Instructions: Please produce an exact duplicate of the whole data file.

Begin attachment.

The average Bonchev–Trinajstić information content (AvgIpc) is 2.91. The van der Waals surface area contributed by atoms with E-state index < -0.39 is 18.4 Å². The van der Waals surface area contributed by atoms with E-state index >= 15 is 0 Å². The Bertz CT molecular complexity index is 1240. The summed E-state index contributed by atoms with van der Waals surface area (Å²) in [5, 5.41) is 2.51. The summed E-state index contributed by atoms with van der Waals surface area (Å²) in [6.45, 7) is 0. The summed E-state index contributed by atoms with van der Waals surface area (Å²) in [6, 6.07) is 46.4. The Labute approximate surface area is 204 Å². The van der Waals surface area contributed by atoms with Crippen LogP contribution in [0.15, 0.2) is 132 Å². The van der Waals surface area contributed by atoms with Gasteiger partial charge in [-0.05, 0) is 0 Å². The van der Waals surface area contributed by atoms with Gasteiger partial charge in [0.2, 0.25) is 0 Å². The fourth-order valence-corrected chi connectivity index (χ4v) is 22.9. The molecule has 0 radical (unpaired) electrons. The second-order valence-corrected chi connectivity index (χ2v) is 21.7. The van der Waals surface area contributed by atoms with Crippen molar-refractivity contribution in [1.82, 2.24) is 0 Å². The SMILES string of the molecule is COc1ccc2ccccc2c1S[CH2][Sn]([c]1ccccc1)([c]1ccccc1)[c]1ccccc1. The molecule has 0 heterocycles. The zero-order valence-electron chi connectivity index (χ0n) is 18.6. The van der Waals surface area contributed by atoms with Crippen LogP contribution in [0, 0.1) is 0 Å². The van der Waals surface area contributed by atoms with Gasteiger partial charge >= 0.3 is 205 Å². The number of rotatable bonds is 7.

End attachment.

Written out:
The average Bonchev–Trinajstić information content (AvgIpc) is 2.91. The van der Waals surface area contributed by atoms with E-state index < -0.39 is 18.4 Å². The van der Waals surface area contributed by atoms with E-state index >= 15 is 0 Å². The Bertz CT molecular complexity index is 1240. The summed E-state index contributed by atoms with van der Waals surface area (Å²) in [5, 5.41) is 2.51. The summed E-state index contributed by atoms with van der Waals surface area (Å²) in [6.45, 7) is 0. The summed E-state index contributed by atoms with van der Waals surface area (Å²) in [6, 6.07) is 46.4. The Labute approximate surface area is 204 Å². The van der Waals surface area contributed by atoms with Crippen LogP contribution in [0.15, 0.2) is 132 Å². The van der Waals surface area contributed by atoms with Gasteiger partial charge in [-0.05, 0) is 0 Å². The van der Waals surface area contributed by atoms with Gasteiger partial charge in [0.2, 0.25) is 0 Å². The fourth-order valence-corrected chi connectivity index (χ4v) is 22.9. The molecule has 0 radical (unpaired) electrons. The second-order valence-corrected chi connectivity index (χ2v) is 21.7. The van der Waals surface area contributed by atoms with Crippen molar-refractivity contribution in [1.82, 2.24) is 0 Å². The SMILES string of the molecule is COc1ccc2ccccc2c1S[CH2][Sn]([c]1ccccc1)([c]1ccccc1)[c]1ccccc1. The molecule has 0 heterocycles. The zero-order valence-electron chi connectivity index (χ0n) is 18.6. The van der Waals surface area contributed by atoms with Crippen LogP contribution in [0, 0.1) is 0 Å². The van der Waals surface area contributed by atoms with Gasteiger partial charge >= 0.3 is 205 Å². The number of rotatable bonds is 7.